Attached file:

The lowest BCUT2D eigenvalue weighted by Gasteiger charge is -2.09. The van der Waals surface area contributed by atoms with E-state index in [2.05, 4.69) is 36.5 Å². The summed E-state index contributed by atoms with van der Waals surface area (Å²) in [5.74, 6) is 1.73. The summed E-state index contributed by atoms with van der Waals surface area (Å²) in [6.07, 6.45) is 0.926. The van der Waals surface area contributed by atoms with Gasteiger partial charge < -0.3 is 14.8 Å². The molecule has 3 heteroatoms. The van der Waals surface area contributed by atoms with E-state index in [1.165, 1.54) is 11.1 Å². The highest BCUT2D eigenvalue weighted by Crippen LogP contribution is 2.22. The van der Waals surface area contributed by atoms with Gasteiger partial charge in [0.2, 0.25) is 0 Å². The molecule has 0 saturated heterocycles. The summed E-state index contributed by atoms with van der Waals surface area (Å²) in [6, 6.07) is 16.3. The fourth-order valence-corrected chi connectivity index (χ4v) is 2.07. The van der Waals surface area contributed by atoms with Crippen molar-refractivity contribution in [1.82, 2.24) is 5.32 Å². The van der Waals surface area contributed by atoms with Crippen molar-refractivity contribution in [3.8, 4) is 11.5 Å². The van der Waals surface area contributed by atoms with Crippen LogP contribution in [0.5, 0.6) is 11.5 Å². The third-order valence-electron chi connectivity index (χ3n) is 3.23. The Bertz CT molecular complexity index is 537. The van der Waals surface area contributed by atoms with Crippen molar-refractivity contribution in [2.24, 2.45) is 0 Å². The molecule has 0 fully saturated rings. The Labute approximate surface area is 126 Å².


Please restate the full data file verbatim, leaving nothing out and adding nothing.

The lowest BCUT2D eigenvalue weighted by Gasteiger charge is -2.09. The van der Waals surface area contributed by atoms with E-state index in [2.05, 4.69) is 36.5 Å². The summed E-state index contributed by atoms with van der Waals surface area (Å²) in [5.74, 6) is 1.73. The summed E-state index contributed by atoms with van der Waals surface area (Å²) in [6.07, 6.45) is 0.926. The van der Waals surface area contributed by atoms with Gasteiger partial charge < -0.3 is 14.8 Å². The molecule has 3 heteroatoms. The van der Waals surface area contributed by atoms with E-state index in [1.165, 1.54) is 11.1 Å². The highest BCUT2D eigenvalue weighted by Crippen LogP contribution is 2.22. The van der Waals surface area contributed by atoms with Gasteiger partial charge in [0.2, 0.25) is 0 Å². The molecule has 0 saturated heterocycles. The summed E-state index contributed by atoms with van der Waals surface area (Å²) in [6, 6.07) is 16.3. The fourth-order valence-corrected chi connectivity index (χ4v) is 2.07. The van der Waals surface area contributed by atoms with Crippen molar-refractivity contribution in [1.82, 2.24) is 5.32 Å². The van der Waals surface area contributed by atoms with Crippen molar-refractivity contribution in [3.8, 4) is 11.5 Å². The van der Waals surface area contributed by atoms with Crippen LogP contribution in [0.5, 0.6) is 11.5 Å². The third-order valence-electron chi connectivity index (χ3n) is 3.23. The Bertz CT molecular complexity index is 537. The van der Waals surface area contributed by atoms with Crippen molar-refractivity contribution in [2.24, 2.45) is 0 Å². The molecule has 0 fully saturated rings. The Labute approximate surface area is 126 Å².